As capital has become more plentiful and continues to look to insurance risks, it’s no longer the main value of what carriers need to deliver in the market, which in turn has raised the importance of scale, efficiency and ownership of the client, according to Christian Mumenthaler, Chief Executive Officer (CEO) of Swiss Re.
Earlier today, the global reinsurance giant held its virtual 2021 Media Day, which featured opening remarks from CEO Mumenthaler around the event’s two panels: Industry Transformation and Sustainability.
He began by offering an overview of the value chain of the industry, from consumers to intermediaries to insurers, reinsurers, and then the capital markets.
“So, it’s a complicated, relatively long value chain, but it’s fulfilling its purpose to make the world more resilient,” said Mumenthaler.
Focusing on industry transformation, he highlighted two big trends that have been evident over the past decade, the first being capital, which Mumenthaler said has reduced in value owning to its abundance.
“But capital today is plentiful and chasing all opportunities that are around, including insurance risks, as I’m sure you have heard around the cat bond market and all the funds that are created around that,” said Mumenthaler.
“The fact that capital, which historically was one of the most important assets for reinsurers has changed, means also that we have to change, and we have to adapt to these new worlds. Capital has not become unimportant, today capital is just the entry ticket, but not the main value of what you need to deliver in the market,” he continued.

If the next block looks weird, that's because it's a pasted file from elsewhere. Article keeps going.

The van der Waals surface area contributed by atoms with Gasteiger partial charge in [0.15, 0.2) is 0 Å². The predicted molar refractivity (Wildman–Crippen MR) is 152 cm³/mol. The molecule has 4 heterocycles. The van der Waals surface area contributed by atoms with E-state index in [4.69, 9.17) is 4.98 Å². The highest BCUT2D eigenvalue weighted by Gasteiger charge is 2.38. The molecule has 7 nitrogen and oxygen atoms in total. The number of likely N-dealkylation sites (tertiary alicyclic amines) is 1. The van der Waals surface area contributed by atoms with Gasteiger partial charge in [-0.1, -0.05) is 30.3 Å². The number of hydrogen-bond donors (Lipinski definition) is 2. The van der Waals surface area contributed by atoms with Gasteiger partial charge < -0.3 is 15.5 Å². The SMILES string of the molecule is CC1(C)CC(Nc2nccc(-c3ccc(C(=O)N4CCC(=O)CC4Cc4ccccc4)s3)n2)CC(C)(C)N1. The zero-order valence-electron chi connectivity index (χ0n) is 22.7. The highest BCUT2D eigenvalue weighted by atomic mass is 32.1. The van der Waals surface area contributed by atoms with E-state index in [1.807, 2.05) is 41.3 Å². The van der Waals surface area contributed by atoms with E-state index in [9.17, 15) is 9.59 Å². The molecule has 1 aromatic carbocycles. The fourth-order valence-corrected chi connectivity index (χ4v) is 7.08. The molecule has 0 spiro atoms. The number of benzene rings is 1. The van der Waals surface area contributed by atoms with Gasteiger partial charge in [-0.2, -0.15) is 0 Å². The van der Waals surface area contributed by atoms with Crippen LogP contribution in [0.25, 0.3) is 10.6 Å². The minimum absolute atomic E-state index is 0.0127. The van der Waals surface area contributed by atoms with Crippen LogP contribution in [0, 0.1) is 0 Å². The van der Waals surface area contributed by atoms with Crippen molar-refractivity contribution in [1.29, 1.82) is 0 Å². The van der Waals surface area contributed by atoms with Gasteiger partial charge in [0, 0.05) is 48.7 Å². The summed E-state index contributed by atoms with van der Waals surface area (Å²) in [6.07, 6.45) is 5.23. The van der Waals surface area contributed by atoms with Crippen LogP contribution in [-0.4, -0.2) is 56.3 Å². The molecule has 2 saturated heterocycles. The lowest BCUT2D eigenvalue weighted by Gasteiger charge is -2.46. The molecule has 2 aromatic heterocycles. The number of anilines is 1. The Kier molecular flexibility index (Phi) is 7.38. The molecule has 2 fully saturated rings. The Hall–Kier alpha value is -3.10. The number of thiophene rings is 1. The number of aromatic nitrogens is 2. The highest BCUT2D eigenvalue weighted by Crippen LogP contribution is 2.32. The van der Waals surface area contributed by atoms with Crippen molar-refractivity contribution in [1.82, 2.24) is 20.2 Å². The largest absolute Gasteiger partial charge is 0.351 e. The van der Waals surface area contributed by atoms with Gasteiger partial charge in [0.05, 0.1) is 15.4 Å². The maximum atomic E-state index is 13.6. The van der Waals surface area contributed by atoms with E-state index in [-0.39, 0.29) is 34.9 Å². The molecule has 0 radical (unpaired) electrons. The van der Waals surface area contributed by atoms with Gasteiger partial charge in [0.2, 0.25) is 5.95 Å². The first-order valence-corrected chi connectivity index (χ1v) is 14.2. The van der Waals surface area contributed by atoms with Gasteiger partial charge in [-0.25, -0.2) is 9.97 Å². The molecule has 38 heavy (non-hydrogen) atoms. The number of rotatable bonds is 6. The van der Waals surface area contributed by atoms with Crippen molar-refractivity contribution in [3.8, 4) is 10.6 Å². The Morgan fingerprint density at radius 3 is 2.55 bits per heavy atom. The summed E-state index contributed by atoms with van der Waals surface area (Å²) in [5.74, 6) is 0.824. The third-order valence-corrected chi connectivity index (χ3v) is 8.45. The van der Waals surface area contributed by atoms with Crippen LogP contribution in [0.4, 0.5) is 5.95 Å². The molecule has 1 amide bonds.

But what does this mean for both Swiss Re and the wider industry? And importantly, how is Swiss Re reacting to this capital change? According to Mumenthaler, there’s a number of elements at play.
“The first element is obviously that scale and efficiency continues to be extremely important, or becomes even more important. As certain products get commoditised, you need scale and efficiency.
“The second one is that the ownership of the client, or being very close to the client and knowing what the client wants, becomes more important,” he said.
Mumenthaler reminded the audience that Swiss Re has relationships that go back 150 years, in all parts of the world. These relationships, he stressed, become vitally important “because if you’re close to the client, there’s not just a commodity part that you’re seeing, there’s also specific transactions or solutions you can develop together with the client.”
The third element is what Swiss Re calls service and solutions, which is essentially offering things outside of the pure capital transfer.
“It can be digital solutions… and developing products together, finding ways of doing that more efficiently. So, basically, a differentiator compared to just this traditional, more commoditised reinsurance,” he said.
For Swiss Re, the fourth factor, which it has been doing for around 20 years, is doing transfer to the capital markets and retrocession.
“And, we have strongly continued to develop that because that allows us also to access this part, should this develop even further. So, to have a foot also in the capital markets and having all the capabilities and skills to transfer risks to the capital markets, which we can bring then also again to our clients and help them to transfer the risks,” said Mumenthaler.
Adding, “So, that’s the reaction to this shift, and the shift is probably a long-term devaluation of capital towards other things that are more important, around risk knowledge and client relationships.”